Typical ML Pipeline (Source: Gartner)

Three distinct skillsets are necessary to operate this pipeline. First, there's the data pipeline itself, where data is sourced, cleansed, and transformed, and is owned by Data Engineers. Then there's the curation of training datasets, followed by model creation and verification, and is owned by Data Scientists. Lastly, the deployment, monitoring, and ongoing maintenance is owned by Operations.

So we've three teams with specialized skillsets, and they need to coordinate with one another in owning and operating the entire pipeline end-to-end. If these teams operate behind siloes, and cannot collaborate using Agile practices, it will cause shipping delays and quality issues for the overall product.

Recall that these problems are similar to the ones DevOps aims to solve, and they arise when siloed teams with specialized skillsets do not have a tight interlock among them. So in that respect, you can think of MLOps as the application of DevOps principles to machine learning pipelines. Whereas DevOps comprised a multi-disciplinary team of Developers and IT / Operations, MLOps adds Data Engineers and Data Scientists to the mix, and eliminates siloes among them.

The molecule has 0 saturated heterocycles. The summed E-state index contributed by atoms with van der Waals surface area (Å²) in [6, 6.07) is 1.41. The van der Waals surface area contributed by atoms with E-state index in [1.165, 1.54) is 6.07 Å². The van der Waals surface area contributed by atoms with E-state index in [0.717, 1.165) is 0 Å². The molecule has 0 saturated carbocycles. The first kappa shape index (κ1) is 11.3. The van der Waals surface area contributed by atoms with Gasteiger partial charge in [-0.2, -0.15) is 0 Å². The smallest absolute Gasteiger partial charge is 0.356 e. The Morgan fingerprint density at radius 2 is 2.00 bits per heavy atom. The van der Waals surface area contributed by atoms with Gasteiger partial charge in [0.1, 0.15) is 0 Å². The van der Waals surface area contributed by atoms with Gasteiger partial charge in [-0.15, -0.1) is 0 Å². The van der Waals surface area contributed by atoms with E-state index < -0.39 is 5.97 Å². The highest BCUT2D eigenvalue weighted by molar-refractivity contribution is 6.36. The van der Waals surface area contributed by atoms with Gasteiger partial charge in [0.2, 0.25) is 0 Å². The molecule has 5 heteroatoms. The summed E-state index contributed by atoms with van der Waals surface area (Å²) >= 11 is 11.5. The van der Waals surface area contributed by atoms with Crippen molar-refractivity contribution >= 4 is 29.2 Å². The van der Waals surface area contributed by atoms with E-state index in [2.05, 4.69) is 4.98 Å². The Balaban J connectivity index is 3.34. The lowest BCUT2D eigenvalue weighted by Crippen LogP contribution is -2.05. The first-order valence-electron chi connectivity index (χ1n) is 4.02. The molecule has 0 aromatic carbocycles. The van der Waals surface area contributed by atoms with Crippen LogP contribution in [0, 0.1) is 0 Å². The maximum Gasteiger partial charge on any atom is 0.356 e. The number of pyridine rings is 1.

MLOps lifecycle

The MLOps lifecycle has nine phases, shown here using a modified version of the DevOps Infinity Loop.

MLOps Lifecycle Infinity Loop (Source: Neal Analytics)
MLOps Lifecycle Infinity Loop (Source: Neal Analytics)

Quick disclaimer: I've squashed some of the phases below together in the interest of simplicity.

  • Plan: Similar to DevOps, in this phase teams use Agile for defining upcoming sprints and milestones, and finalizing which epics and stories will make the cut.
  • Create & Data: Involves data engineering tasks such as data sourcing, extraction, cleansing, and transformation. Also includes training data set creation to be used in the Model phase later.
  • Model & Verify: Involves creating machine learning models, training them using the training datasets, and verifying and fine-tuning model parameters.
  • Package & Release: Comprises versioning, tracking, packaging and release of the model, model parameters, and the training datasets into pre-prod, and subsequently prod environments.
  • Configure & Monitor: Similar to DevOps, involves configuration, and instrumentation for monitoring, tracing, and alerting in order to quickly identify functionality and performance issues, and notify team members.